Myanmar military freed record 418 child soldiers in 2014, UN confirms

Twitter icon
Facebook icon
Google icon
e-mail icon

Myanmar's military freed more than 400 child soldiers last year, the United Nations has confirmed, a record number since the Tatmadaw army signed a 2012 pact with the UN on the issue.

There are no verifiable figures on how many children are currently serving in Myanmar's huge military, which has faced a slew of accusations over rights abuses, including the forced recruitment of children to work as porters or even human mine detectors.

Since the pact was signed, a total of 595 children have been freed, with 70 per cent of the releases - 418 - taking place in the last 12 months, including 42 on Friday, the UN said.

"Within a one-year period of time, this is a record number of children coming out of the armed forces, reflecting the accelerated efforts of the government of Myanmar and the Tatmadaw to put an end to the harmful practice of recruiting and using children," said Renata Lok-Dessallien, UN resident coordinator in Myanmar.

All those released by the military so far were younger than 18 when the pact with the UN was signed in June 2012.

While human rights groups have welcomed the gradual release of child soldiers, many have decried the fact that Myanmar's military has yet to completely halt their use.

In October, US President Barack Obama decided to keep Myanmar on a list of nations subject to US sanctions over its use of child soldiers.

The law prevents US military assistance to or the sale of licences for commercial military sales to cited nations.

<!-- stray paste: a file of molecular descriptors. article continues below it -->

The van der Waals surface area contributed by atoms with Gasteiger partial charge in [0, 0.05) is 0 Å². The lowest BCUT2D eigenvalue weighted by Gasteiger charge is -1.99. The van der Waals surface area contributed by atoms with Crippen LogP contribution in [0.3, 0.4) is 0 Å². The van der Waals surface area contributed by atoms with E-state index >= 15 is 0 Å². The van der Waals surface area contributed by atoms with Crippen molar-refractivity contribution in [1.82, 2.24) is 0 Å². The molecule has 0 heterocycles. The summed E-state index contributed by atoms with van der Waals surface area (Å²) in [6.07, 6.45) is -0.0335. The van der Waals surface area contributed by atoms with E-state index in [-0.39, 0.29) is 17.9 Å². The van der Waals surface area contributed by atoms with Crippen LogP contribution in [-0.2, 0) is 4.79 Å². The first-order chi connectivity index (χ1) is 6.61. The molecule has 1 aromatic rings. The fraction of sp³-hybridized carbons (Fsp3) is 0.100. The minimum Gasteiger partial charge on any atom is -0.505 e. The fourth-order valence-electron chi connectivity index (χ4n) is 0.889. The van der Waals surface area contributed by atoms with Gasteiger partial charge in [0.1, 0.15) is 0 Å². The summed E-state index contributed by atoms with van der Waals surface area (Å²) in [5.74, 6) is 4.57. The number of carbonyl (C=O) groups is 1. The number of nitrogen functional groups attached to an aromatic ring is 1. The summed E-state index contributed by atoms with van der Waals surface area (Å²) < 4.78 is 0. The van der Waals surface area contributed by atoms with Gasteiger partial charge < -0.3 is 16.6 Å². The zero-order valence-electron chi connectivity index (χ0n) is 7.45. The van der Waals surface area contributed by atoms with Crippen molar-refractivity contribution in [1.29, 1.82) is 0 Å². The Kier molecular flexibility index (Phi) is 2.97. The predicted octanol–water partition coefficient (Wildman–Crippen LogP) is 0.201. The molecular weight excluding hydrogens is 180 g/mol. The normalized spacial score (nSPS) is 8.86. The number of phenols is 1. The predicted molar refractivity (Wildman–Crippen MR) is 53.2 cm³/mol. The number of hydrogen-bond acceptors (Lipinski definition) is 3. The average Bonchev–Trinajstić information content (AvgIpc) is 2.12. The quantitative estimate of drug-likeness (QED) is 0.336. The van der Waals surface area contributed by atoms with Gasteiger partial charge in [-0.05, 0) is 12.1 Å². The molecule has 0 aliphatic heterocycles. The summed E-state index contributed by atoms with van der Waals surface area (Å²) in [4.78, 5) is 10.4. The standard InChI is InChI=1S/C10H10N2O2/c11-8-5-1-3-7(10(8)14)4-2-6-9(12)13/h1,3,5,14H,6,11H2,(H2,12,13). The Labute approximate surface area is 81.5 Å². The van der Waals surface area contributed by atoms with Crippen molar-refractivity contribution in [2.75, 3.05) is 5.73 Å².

The UN says at least seven rebel groups in Myanmar are also known to recruit child soldiers.

The country's quasi-civilian government is struggling to ink a nationwide ceasefire deal as part of its reform drive since replacing outright military rule in 2011.

But decades under the iron-fisted junta and years of bloody conflict in the country's borderlands have left a legacy of deep distrust of the military, which was long accused of committing abuses with impunity.

Most recently violence has raged in Kachin state, in the country's north, after a 17-year ceasefire between rebels and the government splintered in 2011, driving almost 100,000 civilians from their homes and into displacement camps.

Source: South China Morning Post

Geographic terms: 

Add new comment

(If you're a human, don't change the following field)
Your first name.
(If you're a human, don't change the following field)
Your first name.

Plain text

  • No HTML tags allowed.
  • Web page addresses and e-mail addresses turn into links automatically.
  • Lines and paragraphs break automatically.
CAPTCHA
This question is for testing whether or not you are a human visitor and to prevent automated spam submissions.